A very tall sunflower

I’ve been studying and studying the list of sunflowers on MinnesotaWildflowers.info, trying to identify a very tall sunflower that grew in our yard this year.

Looking up at many medium-sized yellow sunflowers against a blue sky

I don’t remember buying it, and there is no tag, which suggests I didn’t. It it could be a volunteer plant, like so many others in our garden, though there are at least six stems, so that seems unlikely. Last fall I collected seeds while on a hike, and this plant may have been from a packet that I labeled “giant sunflower.”

green shoots and a sunflower bud

It has leaves like Maximilian sunflower

Looking down at several open sunflower blossoms close to the ground

…but petals more like Jerusalem artichoke.

One medium-sized sunflower blossom, fully open

I’ve been calling it “giant sunflower” all summer – but that is the common name of an actual plant, and this one does not have the characteristic hairy stem or toothed leaves.

Many sunflower blossoms in sunshine, from several angles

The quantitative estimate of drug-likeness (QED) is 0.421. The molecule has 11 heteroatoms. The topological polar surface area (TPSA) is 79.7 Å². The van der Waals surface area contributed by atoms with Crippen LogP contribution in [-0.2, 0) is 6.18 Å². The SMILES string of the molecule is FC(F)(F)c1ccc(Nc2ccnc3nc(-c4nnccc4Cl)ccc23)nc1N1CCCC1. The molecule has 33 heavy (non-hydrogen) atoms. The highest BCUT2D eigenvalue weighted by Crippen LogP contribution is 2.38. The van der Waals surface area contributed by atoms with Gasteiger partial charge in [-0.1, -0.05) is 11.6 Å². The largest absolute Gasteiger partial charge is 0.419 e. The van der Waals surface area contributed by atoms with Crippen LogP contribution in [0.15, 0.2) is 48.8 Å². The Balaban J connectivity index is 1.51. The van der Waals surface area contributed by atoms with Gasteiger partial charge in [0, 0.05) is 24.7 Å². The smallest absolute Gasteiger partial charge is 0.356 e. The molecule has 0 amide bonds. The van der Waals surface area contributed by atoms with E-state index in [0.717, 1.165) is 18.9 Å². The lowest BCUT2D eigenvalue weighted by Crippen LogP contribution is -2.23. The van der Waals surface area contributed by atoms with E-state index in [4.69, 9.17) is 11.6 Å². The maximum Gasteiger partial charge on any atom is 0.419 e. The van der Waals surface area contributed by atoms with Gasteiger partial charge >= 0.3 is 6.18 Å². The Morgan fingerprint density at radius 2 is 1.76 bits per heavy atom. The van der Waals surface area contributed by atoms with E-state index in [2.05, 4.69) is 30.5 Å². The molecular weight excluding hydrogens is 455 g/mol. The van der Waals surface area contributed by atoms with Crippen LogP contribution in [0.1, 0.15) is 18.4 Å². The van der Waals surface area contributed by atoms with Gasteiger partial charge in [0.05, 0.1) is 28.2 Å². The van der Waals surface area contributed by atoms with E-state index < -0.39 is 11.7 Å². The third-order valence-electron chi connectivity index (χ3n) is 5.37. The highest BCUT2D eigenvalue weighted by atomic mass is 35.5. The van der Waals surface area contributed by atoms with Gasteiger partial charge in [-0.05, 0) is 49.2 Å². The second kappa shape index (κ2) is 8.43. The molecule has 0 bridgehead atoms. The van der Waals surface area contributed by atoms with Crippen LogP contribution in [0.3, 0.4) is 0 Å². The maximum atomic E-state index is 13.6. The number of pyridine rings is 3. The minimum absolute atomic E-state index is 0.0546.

This is as close as I got to taking a photo of the flower’s bract:

Closeup of two open blossoms against a blue sky

I’m not exactly tall, but even still, this plant towers over me:

A woman standing next to a very tall sunflower

Well, whatever its name, I enjoyed watching it grow and bloom. And so did the bees and bugs.

three open sunflowers, one with an orange beetle and one with a bee

Now, it’s time to collect seeds (this time, to make sure it doesn’t take over the entire garden).

a stalk of many seed heads, and a hand with seeds and half a seed head

I’m going with Maximilian sunflower, with petals that grew thinner than normal, until I learn otherwise.

a bumblebee in a sunflower

1 Comment

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  1. Probably not Helianthus tuberosus, but if it is H. tuberosus, it will have tubers as roots. Edible. The leaves are more sunflowery (fatter) than what you have.


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